DB: This is what we looked to answer thanks to an analysis of MNOs’ best practices in terms of maximising the adoption and usage of eSIM, based on the most successful commercial and marketing strategies currently being pursued. The study is based on real-life experiences of MNOs all over the world.

Can you tell us more about those real-life best practices for maximising eSIM adoption?

MA: The first best practice is the so-called ‘eSIM for everyone’ policy. Although it may look obvious, maximising the reach of the eSIM offer, and seeking to on-board as many new subscribers as possible without segmenting them, is critical to success. MNOs would address both pre-paid and post-paid customers and look beyond the smartphone to embrace the plethora of other connected devices such as smart watches, tablets, PCs that also incorporate eSIM, making the adoption of those devices as seamless and enjoyable as possible from a technical but also from commercial standpoints. This includes proposing attractive tariff plans which include eSIM, in order to keep current customers and attract new ones.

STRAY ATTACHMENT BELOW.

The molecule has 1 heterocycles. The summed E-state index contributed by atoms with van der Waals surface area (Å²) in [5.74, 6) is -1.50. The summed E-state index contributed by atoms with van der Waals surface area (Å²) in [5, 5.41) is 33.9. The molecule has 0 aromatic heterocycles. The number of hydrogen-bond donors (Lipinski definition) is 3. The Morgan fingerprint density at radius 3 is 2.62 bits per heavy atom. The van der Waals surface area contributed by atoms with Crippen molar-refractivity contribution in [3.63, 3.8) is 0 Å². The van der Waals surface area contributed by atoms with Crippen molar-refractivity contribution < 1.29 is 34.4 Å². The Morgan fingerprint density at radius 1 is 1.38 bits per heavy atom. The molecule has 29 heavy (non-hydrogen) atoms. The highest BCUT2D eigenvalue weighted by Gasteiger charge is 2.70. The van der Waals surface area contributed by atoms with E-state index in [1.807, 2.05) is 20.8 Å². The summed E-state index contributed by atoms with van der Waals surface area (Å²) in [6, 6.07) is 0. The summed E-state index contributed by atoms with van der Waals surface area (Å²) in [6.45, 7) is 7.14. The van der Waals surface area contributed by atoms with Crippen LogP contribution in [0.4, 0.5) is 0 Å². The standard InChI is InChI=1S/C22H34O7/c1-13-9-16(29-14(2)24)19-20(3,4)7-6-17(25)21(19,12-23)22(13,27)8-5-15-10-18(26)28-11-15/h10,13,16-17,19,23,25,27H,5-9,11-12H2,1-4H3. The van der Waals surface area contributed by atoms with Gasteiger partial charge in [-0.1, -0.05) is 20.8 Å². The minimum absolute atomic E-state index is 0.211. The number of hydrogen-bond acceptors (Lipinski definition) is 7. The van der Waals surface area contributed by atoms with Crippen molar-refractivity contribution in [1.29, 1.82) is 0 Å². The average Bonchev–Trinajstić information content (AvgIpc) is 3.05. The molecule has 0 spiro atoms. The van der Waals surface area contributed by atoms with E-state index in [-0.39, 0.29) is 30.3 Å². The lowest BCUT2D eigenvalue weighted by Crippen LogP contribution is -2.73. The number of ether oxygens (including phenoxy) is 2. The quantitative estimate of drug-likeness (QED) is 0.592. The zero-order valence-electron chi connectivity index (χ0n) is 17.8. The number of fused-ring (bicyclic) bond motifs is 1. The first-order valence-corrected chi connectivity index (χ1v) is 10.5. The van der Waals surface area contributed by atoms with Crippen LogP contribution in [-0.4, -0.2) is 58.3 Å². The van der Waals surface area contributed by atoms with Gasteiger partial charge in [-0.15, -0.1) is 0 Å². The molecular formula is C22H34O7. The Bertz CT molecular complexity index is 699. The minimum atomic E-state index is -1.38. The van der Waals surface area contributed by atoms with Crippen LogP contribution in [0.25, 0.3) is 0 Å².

DB: To illustrate this, AIS in Thailand has adopted an ‘eSIM for everyone’ strategy and targets new customers on top of existing ones with its‘multi-country travel eSIM. ’Movistar in Spain has also adopted an ‘eSIM for everyone’ strategy, with multiple eSIM capable devices such as iPhones, ipads, Samsung Galaxy smartphones and smart watches. The service covers multiple devices for both existing and new post-paid customers. The eSIM service also comes with a ‘try and buy’ promotion during the first month following subscription. This ‘try and buy’ trial attracted many new customers within just one month. The benefits of having multiple eSIM-capable devices also provide customers with the opportunity to experience different eSIM use cases and contributes to boosting adoption.